Somalian community seeks allies in bid to keep children safe from violence, death.


Halkaan ka akhri

Ahlaam Farah, centre, listens with friends Ama (no last name given), left, and Beydan Farah, right, during a town-hall meeting involving the Somalia community and Alberta NDP Leader Brian Mason at the AUUC Hall, 11018-97 St., yesterday. (AMBER BRACKEN/Sun Media)

Members of Edmonton’s Somalian community are relieved to have had a few months’ reprieve from the bloodshed that killed several members of the tight-knit community last fall.

But many also remain fearful the peace won’t last.

“Right now, people don’t know,” said Mahamad Accord, executive director of the Alberta Somali Canadian Centre.

“They don’t know if it’s a pause or if it’s better.”

About 50 people from the community gathered yesterday for a town-hall meeting held by Alberta NDP Leader Brian Mason.

While they have forged relationships with Edmonton police in recent months, Accord said members of the Somalian community want to work with politicians and the public and Catholic education systems next.

But a group of young women at the meeting said not everyone is satisfied with the police service’s promise to work more closely with the community.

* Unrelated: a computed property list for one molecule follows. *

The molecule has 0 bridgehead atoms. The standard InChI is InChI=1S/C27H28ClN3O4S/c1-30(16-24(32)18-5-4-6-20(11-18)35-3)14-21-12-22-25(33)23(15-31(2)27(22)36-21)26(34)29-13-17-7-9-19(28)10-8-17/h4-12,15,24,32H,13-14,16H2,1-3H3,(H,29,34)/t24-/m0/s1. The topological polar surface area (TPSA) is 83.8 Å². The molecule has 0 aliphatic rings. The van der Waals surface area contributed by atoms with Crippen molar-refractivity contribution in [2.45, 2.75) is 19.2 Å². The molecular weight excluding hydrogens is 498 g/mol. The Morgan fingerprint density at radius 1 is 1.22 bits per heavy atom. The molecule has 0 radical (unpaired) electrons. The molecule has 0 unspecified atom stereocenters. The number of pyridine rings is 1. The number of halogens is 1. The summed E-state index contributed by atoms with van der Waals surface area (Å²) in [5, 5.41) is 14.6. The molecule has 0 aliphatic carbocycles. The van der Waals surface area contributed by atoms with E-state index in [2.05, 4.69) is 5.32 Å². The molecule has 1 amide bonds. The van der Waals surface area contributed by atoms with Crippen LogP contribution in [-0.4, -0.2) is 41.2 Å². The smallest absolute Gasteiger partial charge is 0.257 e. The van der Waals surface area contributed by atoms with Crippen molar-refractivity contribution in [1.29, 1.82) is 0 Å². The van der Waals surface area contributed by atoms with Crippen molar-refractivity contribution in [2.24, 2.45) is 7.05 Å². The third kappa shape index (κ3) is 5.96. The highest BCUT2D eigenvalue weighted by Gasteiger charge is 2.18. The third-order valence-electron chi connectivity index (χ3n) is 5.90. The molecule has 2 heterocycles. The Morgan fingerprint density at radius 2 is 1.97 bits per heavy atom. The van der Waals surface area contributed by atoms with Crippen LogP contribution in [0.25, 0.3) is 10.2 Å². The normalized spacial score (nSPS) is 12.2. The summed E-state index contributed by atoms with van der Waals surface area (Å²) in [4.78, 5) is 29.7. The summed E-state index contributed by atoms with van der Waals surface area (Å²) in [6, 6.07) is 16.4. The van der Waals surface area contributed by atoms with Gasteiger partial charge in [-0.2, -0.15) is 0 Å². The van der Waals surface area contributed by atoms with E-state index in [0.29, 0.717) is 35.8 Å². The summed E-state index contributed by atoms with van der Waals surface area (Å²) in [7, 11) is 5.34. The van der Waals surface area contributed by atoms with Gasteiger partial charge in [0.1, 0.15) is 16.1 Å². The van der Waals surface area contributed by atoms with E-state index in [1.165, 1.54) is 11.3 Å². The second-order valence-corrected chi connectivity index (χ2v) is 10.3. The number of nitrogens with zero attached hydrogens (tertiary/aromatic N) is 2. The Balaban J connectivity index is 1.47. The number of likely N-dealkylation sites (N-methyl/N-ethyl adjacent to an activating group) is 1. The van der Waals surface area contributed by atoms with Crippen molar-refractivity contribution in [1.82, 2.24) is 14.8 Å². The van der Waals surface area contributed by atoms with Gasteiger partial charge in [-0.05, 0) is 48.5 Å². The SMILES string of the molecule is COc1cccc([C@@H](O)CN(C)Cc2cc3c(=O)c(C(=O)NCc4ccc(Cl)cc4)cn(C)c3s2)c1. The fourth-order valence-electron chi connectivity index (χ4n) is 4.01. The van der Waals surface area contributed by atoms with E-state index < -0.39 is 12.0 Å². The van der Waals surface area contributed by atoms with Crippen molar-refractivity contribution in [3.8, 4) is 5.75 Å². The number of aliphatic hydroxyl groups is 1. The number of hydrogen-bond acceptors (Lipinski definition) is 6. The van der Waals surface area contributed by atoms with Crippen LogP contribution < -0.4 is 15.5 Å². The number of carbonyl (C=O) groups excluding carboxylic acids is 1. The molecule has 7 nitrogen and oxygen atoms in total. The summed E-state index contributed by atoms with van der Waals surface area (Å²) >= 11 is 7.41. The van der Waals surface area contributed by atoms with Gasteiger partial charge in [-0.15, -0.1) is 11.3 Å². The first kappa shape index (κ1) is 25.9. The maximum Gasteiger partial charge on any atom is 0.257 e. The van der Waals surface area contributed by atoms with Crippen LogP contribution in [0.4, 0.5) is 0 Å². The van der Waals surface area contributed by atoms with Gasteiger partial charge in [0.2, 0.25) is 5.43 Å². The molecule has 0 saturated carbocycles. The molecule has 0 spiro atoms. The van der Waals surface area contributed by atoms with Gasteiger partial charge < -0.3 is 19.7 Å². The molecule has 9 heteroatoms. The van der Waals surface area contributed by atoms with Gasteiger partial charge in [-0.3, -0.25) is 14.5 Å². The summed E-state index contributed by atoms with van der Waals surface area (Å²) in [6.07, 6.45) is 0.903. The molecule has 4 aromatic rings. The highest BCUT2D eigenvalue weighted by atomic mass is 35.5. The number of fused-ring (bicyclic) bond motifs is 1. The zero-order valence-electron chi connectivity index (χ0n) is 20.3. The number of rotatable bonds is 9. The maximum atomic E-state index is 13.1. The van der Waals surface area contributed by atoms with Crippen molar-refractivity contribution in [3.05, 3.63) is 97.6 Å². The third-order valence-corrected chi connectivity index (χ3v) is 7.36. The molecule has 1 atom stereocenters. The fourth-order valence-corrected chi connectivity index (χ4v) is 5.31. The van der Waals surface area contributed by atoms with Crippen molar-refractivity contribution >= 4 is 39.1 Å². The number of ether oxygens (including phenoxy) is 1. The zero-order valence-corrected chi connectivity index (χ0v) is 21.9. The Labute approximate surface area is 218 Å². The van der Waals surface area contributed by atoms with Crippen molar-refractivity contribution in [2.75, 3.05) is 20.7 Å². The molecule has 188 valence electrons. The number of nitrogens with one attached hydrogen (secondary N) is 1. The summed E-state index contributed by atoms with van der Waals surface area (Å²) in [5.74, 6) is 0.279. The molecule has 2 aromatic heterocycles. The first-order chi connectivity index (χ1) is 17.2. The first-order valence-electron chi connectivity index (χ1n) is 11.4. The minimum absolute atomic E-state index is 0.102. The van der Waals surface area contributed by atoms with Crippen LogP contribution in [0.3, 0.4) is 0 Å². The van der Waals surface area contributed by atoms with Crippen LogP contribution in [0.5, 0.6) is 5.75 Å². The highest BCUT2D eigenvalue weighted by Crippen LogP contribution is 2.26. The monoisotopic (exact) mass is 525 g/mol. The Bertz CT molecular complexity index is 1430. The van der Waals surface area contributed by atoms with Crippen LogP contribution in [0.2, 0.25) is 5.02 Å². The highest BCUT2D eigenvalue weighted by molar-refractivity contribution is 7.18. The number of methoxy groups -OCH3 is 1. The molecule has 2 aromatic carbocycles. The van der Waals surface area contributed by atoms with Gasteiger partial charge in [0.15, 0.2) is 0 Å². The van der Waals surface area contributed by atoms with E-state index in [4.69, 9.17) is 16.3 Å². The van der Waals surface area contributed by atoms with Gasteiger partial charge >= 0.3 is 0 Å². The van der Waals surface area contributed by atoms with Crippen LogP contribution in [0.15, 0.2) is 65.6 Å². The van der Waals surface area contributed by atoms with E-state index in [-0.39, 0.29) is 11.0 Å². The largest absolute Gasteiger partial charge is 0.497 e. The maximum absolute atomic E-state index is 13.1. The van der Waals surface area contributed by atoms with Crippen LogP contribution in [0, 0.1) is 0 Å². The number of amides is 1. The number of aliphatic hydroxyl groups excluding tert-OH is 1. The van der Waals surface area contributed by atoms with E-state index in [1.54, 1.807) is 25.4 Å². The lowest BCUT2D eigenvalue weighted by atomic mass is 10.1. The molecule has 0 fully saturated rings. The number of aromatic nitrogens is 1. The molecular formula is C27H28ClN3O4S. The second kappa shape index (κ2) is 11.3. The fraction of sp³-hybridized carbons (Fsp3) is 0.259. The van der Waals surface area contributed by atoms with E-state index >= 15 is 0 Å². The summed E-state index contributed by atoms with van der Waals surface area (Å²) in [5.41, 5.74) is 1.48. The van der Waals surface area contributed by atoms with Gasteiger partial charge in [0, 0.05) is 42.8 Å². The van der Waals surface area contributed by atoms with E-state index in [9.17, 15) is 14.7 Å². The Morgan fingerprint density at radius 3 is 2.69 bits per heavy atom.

They say they’re frustrated that no one has been held accountable for the deaths of the young Somalian men killed last year.

“Mothers have more fear than us,” said a 19-year-old woman who asked not to be named.

“They’re, like, ‘My son is going out tonight and I don’t know if he’ll come back or if police are even going to do anything because they haven’t acted like they cared about the other murders,’ ” she said.

“To be honest, if there were this kind of magnitude of murders happening with Caucasian males, there would be so much more done about it.”

Accord said many Somalian youth in Edmonton were born here or immigrated at a very young age. He said their parents often have to work multiple jobs to get by and don’t have time to help them with homework or keep a close eye on them.

That’s when trouble happens.

All of the recently murdered Somalian men were high school dropouts, Accord pointed out.

“The school systems haven’t made changes to reflect the demographic change in the schools,” he said. “The curriculum needs to include culture and diversity.”

While many of the issues brought up by the community at the meeting fell outside provincial jurisdiction, Mason said it’s time politicians step up and take on some of these problems.

“The objective is simply to hear from the Somali community,” Mason said.

“They have a number of challenges they’ve been facing … We’ve just reached out to them since they seem like they need somebody in their corner.”

Since last September, four Somalian men under the age of 25 have been shot and killed in the city. There are about 2,000 Somalian families in Edmonton.

Sourse Sun News Edmonton

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